Parent Slope quotient Standardized quotient T statistics p-value Fixed R2 (р-value)
Emotional symptoms 0.15 (<0.0001)
  Urban, rural -0.43 -0.10 -4.34 <0.0001  
  Gender 0.29 0.07 3.22 0.001  
  Age -0.08 -0.06 -2.72 0.01  
  Households -0.14 -0.08 -3.69 <0.0001  
  Marriage -0.23 -0.05 -2.03 0.043  
Conduct problems 0.14 (<0.0001)
  Urban, rural -0.36 -0.12 -5.16 <0.0001  
  Gender -0.16 -0.06 -2.50 0.013  
  Age 0.01 0.01 0.25 0.802  
  Households -0.07 -0.06 -2.71 0.007  
  Marriage -0.07 -0.02 -0.95 0.342  
Hyperactivity problems 0.16 (<0.0001)
  Urban, rural -0.08 -0.02 -1.01 0.314  
  Gender -0.30 -0.09 -4.18 <0.0001  
  Age -0.09 -0.09 -3.78 0.0002  
  Households -0.12 -0.09 -3.98 <0.0001  
  Marriage -0.16 -0.04 -1.77 0.076  
Peer relationship problems   0.09 (0.005)
  Urban, rural -0.15 -0.05 -2.14 0.032  
  Gender 0.02 0.01 0.33 0.744  
  Age -0.04 -0.05 -2.13 0.033  
  Households 0.01 0.01 0.30 0.765  
  Marriage -0.24 -0.07 -3.07 0.002  
Prosocial behavior 0.13 (<0.0001)
  Urban, rural 0.29 0.07 3.15 0.002  
  Gender 0.34 0.09 4.11 <0.0001  
  Age 0.07 0.06 2.48 0.013  
  Households 0.05 0.04 1.61 0.107  
  Marriage -0.02 0.00 -0.15 0.877  
Total score 0.16 (<0.0001)
  Urban, rural -1.02 -0.11 -4.83 <0.0001  
  Gender -0.15 -0.02 -0.78 0.435  
  Age -0.21 -0.08 -3.33 0.001  
  Households -0.31 -0.09 -4.04 <0.0001  
  Marriage -0.70 -0.07 -2.95 0.003  

Table 8: Some risk factors effected to emotional and behavioral problems.

Discussion

According to the results of our study, hyperactivity abnormality was more distinct among younger adolescents when compared to survey results in UK, Norway and China [3,7-10].

As to gender, emotional abnormality was more distinct among female participants and conduct abnormality was more distinct among male participants. These results are identical to survey results of UK, Iran and China (Figures 7-9) [3,10,11].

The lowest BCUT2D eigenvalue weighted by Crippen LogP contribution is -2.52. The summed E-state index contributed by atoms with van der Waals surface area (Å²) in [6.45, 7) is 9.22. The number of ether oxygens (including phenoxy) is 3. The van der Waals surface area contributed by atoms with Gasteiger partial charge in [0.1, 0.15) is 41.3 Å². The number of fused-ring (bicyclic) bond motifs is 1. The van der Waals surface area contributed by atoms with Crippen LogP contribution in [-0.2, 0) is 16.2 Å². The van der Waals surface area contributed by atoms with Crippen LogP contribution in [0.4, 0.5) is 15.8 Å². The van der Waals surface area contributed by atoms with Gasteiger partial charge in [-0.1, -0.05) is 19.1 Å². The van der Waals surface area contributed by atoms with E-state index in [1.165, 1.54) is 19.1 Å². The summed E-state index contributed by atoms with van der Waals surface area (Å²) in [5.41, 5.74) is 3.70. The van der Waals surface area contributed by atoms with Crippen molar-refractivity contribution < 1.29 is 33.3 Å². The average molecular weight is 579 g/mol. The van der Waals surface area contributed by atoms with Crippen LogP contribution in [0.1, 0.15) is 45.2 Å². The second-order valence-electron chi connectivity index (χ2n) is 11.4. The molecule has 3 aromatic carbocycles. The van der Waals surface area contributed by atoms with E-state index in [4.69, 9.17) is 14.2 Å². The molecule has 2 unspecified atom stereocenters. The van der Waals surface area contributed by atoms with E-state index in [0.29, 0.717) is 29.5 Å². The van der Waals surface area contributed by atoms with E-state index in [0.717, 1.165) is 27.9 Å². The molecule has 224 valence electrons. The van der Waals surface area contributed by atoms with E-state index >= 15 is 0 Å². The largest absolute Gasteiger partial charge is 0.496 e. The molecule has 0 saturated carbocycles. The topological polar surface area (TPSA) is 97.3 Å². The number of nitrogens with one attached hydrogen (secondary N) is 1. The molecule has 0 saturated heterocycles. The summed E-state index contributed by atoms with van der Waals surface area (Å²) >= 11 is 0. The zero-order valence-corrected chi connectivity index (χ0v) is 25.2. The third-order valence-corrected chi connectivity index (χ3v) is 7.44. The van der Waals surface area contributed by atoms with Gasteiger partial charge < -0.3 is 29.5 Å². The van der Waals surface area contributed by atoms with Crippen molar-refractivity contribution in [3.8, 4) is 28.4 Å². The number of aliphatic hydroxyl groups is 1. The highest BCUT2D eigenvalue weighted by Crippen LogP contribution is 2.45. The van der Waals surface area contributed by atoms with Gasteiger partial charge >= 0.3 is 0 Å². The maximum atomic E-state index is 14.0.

mental-disorders-treatment-the-parents-teachers

Figure 7: The by parents, teachers and self-assessments SDQs results of Mongolia.

mental-disorders-treatment-the-parents-results

Figure 8: The parents results of comparing Mongolian survey with Brazilian survey.

mental-disorders-treatment-the-teachers-results

Figure 9: The teachers results of comparing Mongolian survey with Brazilian survey.

Compared to Brazilian survey results of our study seemed higher in total score but evaluations by parents and teachers their high scored problems were approximate [8].

Our study is valuable because this is the first time the SDQ was used in Mongolia for detecting normal and abnormal conditions of adolescents’ emotions and behavior, and determining risk factors.

By implementing early detection SDQs of adolescents’ emotional and behavior abnormalities in the school environment, it can be significantly helpful for early detection of abnormal behavior and may be useful for prevention of pathological behaviors.

The findings of this study suggest that SDQs should be considered for community-wide screening programs to improve the detection and treatment of a child’s mental health problems. The SDQs identified that two-thirds of the questioned children and adolescents have psychiatric disorders.

There were several limitations in our study.

First, the SDQ was translated into the Mongolian language then retranslated to English another psychiatrists after then retranslated into Mongolian by psychiatrists because a Mongolian language SDQ was not available. Further studies need to use SDQ via an official Mongolian version in relevant website [7].

In conclusion, Mongolian adolescent’s emotional and behavioral problems are prevalent as confirmed by parents 43.3%, by teachers 33.4% and the by self-assessment 16.3%. Adolescents’ age, gender, family environment and living areas influenced to their emotional and behavioral problem.

Conflict of Interest

The authors declare no conflict of interest.

Acknowledgements

It is our great pleasure to express deep gratitude for the stuff of National Mental Health Center and Faculty of Mental Health of Mongolian National University of Medical Sciences for the financial and technical support of this study.

References